The court’s short order did not deal with the religious issue, saying only that Ray made his request too late. His lawyers, and the court’s liberal members, disputed that.
The blowback was immediate.
“I can’t recall the last time that I was as shocked by a Supreme Court decision,” said Deepak Gupta, a Washington lawyer who argues before the justices. “This decision is indefensible on the merits, and the court doesn’t even bother to try.”
Added Amir H. Ali, Supreme Court and appellate counsel at the MacArthur Justice Center and a lecturer at Harvard Law School, said the court’s order was in contrast with recent decisions that have protected religious rights.
“Consider the opposite circumstance — a Christian person who is told that, during the final moments of his life, he can have only the services of an imam,” Ali wrote in an email. “It is hard to imagine the court reaching the same result as it did here. And that’s a real problem because the very purpose of the Establishment Clause is to prevent this sort of religious preference.”
Criticism from the right was strong, as well.
“The Supreme Court Upholds a Grave Violation of the First Amendment,” was the headline above conservative commentator David French’s article in the National Review.
“Any policy that by law or practice provided death-row inmates with access only to Christian chaplains would likely fail 9-0 if addressed on the merits,” French wrote. “In this case, however, the Supreme Court didn’t decide the merits. It determined that Ray’s request for an imam was made too late.”
The five justices who allowed the Alabama execution to proceed — Chief Justice John G. Roberts Jr. and Justices Clarence Thomas, Samuel A. Alito Jr., Neil M. Gorsuch and Brett M. Kavanaugh — lifted a stay imposed unanimously by a panel of the U.S. Court of Appeals for the 11th Circuit.
That court said Ray had raised a “powerful” argument that prison protocol favored one religion over another: “it looks substantially likely to us that Alabama has run afoul of the Establishment Clause of the First Amendment.”
It called for additional briefing in the case, but called for quick resolution to keep Ray’s execution on track.
Instead, Alabama filed an emergency request to the Supreme Court, saying it should be allowed to go ahead with the procedure it had put in place to conduct executions in an “orderly and secure fashion.” That meant having only correctional officials, which included the prison chaplain but not the imam who had been attending Ray, in the death chamber.
The Supreme Court majority did not address the religion issue, noting only that Ray — on death row since 1999 for the rape and murder of a 15-year-old girl — learned of his execution date in November, and waited until January to file a lawsuit challenging the exclusion of an imam.
In a dissent that called the majority’s decision “profoundly wrong,” Justice Elena Kagan said there was a reason for that.
The relevant Alabama statute, she wrote, provides that “both the chaplain of the prison and the inmate’s spiritual adviser of choice ‘may be present at an execution.’ ” Ray learned only days before filing the suit that prison policy meant his imam was not allowed to be in the room at the time of his death.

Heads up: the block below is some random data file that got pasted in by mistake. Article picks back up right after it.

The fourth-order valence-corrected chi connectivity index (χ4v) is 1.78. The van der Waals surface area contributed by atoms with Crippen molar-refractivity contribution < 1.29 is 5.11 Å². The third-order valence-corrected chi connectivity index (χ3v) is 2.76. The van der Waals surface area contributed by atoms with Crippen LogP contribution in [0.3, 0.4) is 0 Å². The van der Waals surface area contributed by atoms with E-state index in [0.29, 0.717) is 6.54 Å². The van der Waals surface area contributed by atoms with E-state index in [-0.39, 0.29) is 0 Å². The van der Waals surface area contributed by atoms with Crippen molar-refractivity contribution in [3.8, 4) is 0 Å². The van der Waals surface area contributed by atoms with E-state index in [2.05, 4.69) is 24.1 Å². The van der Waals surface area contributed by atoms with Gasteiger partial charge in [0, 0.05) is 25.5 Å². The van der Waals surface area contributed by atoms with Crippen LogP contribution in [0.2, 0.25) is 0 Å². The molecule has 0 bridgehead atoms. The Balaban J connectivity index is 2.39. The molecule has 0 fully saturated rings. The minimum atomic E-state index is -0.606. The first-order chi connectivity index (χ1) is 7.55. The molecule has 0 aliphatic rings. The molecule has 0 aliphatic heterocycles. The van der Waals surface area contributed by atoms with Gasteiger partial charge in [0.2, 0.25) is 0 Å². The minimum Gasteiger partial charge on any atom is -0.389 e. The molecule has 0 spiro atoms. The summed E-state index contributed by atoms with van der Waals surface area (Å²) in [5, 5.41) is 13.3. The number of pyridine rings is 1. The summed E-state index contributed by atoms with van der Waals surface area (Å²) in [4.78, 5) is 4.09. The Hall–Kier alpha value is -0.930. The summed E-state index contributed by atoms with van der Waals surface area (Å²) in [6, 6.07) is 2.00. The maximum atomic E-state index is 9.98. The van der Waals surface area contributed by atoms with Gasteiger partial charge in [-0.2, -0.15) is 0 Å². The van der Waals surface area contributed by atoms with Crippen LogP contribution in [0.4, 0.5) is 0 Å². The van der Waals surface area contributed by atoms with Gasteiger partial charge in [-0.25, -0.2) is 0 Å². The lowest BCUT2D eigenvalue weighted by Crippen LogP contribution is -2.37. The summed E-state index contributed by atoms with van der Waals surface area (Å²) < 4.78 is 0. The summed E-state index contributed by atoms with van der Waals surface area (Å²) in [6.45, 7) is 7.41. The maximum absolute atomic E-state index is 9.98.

Kagan said there was no reason for her colleagues not to allow the lower court to examine the issues surrounding Ray’s case.
“Ray has put forward a powerful claim that his religious rights will be violated at the moment the state puts him to death,” she wrote, joined by Justices Ruth Bader Ginsburg, Stephen G. Breyer and Sonia Sotomayor.
“The Eleventh Circuit wanted to hear that claim in full. Instead, this court short-circuits that ordinary process — and itself rejects the claim with little briefing and no argument — just so the state can meet its preferred execution date.”
Because the court did not address the religious issues in the case, it creates no precedent for similar cases in the future.
The absence of such acknowledgment struck some as a sign the court is more alert to discrimination against Christians than other religions. The court’s conservatives, for instance, allowed Christian business owners with religious objections in a separate case to opt out of federal regulations requiring contraceptives be part of insurance coverage.
“Next time the court claims that religious liberty justifies casting aside some other important principle, like nondiscrimination on the basis of sexual orientation or women’s rights, we should remember what the court did here,” said Gupta.
Some who disagreed with the decision say they do not believe anti-Muslim bias was the cause of the order, but the court did itself no favor by not addressing it.
Ilya Somin, a libertarian professor at the Antonin Scalia Law School at George Mason University, posted on the Volohk Conspiracy website that the decision was a “grave injustice” but was probably motivated by the justices’ impatience with last-minute death penalty appeals.
But “to say that this factor likely explains the ruling is not to say that it excuses it,” Somin wrote. “The fact that activist lawyers sometimes abuse the process does not relieve the justices of their obligation to carefully consider the facts of each case on their own merits.”
The court has ruled in favor of Muslims who have been discriminated against because of their clothing, and in favor of a Muslim prisoner who had to sue prison officials for the right to grow a beard for religious reasons.
But Ali said the court’s 5-to-4 approval last term of President Trump’s ban on travel for some from Muslim-majority countries stung Muslim lawyers. He pointed to language in Roberts’s majority opinion.
“The court went the extra step of saying that there was ‘persuasive evidence’ for banning people from several majority-Muslim countries,” Ali said.
“If that was a gut punch to the Muslim community, this will be seen as a follow-up kidney shot.”